Thread: True Warfare
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Old 10-23-2011, 02:29 AM   #28
graham christian
Dojo: golden center aikido-highgate
Location: london
Join Date: Oct 2010
Posts: 2,697
Re: True Warfare

Christopher Li wrote: View Post

Yes, really.

True, it's my assumpution, but the "everything was changed by Ueshiba after the war" argument is pretty thin these days, in the light of recent historical evidence. That's what I'm referring to.

Kisshomaru absolutely spun things - that's been clearly established in the historical record. Peter Goldsbury just posted an entire essay about some of the issues.

Again, I haven't put anybody down - their role after the war is clearly documented, check the evidence. If you have evidence to the contrary I'd love to see it, but you're going to be arguing against a massive amount of published work by Stan Pranin and others.

I don't think there's anything wrong in recognizing their acts as they were - they were both giants in the spread of Aikido, why should the truth be seen as putting them down?

The same guy who said:


"When the enemy comes running forward to strike you must take one step out of the way and cut them down."

Western thinking tends to have one exclude the other. Japanese thinking tends to be less absolute - more on a case by case basis. One of my first instructors got in a fight with some folks from another dojo - after a long lecture on love by Ueshiba the founder came up to him and said "well, how many did you get?". Another direct student (one of the closest) used to rumble regularly in town - with the founder's full knowledge. We don't even have to get started on Arikawa...

Ueshiba was an amazing man all on his own - no need to look at him through rose-colored glasses.


Ha, ha. I was looking up your quote, yours not mine. You mention therefore four different names not me . I mention but one, Ueshiba. in response I might add.

As I said, putting down people. The word 'spin' for example. The belief put out that mistranslations are rampant and because of some devious plot. More put down which to me is more misunderstanding on the part of those with hidden agendas themselves or just inherent suspicions overriding wisdom.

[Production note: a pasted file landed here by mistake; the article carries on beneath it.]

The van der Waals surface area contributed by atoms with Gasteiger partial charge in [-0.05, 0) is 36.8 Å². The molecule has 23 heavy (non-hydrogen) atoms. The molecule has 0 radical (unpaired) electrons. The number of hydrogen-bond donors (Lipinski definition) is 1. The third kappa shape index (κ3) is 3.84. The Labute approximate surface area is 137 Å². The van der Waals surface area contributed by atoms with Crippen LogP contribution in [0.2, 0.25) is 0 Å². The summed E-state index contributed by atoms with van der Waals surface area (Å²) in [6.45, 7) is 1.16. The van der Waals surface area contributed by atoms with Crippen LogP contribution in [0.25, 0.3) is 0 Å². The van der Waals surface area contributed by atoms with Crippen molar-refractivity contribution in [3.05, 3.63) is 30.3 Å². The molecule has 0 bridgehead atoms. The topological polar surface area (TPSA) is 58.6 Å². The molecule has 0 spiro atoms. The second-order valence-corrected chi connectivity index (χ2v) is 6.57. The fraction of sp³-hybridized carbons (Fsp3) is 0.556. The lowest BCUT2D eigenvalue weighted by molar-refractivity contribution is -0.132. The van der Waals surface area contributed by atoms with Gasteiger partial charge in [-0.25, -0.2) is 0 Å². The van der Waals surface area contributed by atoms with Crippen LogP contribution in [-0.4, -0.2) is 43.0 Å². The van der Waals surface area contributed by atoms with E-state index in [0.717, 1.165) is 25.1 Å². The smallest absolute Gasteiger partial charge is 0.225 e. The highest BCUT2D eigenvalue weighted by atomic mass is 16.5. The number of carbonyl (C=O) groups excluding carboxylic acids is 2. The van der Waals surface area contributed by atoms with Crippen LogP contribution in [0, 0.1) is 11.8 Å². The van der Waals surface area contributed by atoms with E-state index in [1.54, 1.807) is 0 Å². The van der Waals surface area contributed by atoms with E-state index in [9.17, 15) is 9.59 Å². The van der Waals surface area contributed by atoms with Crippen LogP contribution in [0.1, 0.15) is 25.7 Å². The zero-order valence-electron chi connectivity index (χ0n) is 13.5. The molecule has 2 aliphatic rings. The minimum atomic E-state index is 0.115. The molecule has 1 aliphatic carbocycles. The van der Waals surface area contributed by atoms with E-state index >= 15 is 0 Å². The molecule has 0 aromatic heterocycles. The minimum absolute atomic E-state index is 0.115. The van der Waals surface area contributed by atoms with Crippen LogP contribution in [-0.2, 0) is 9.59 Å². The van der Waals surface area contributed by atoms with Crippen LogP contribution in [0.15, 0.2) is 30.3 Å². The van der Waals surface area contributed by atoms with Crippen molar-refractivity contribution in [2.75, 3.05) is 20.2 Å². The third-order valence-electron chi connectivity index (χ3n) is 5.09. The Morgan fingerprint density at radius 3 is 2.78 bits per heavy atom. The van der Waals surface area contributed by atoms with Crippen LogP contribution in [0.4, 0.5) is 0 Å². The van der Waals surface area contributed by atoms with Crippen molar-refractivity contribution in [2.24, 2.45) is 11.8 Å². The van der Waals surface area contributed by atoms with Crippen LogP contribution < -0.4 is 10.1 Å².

Dare I challenge such historians? Yes indeed I dare.

It's not the facts I challenge it's some conclusions and the use of some facts just to fit in with their current view. (usually done by others, not the historians) But having said that a historian should refrain from any conclusion really and remain neutral in my opinion. Of course he or she may then have an opinion but that opinion is of no more worth than anyone elses.

You use examples once again of your teacher after lecture on love and the founder having full knowledge of someone who got into rucks. Why?

Western thinking is another term you use. I suggest you investigate that further. Eastern thinking I would say in those areas concerned were very spiritual as is the history of Aikido in it's essence tracing back through the yamabushi, sohei etc. to chinese monks and that's not even mentioning the hidden role of Korea.

Until the spiritual history is done and understood then how can you understand budo is love?

Becoming enlightened in life and spiritual and religeous matters was not so unusual in the east and that is the crux of what the so called western mind has a hard time understanding.

By the way rose tinted glasses is yet another meaningless statement created by ego to keep people negative I would say. To see the good is a high ability in truth. But that of course takes love.

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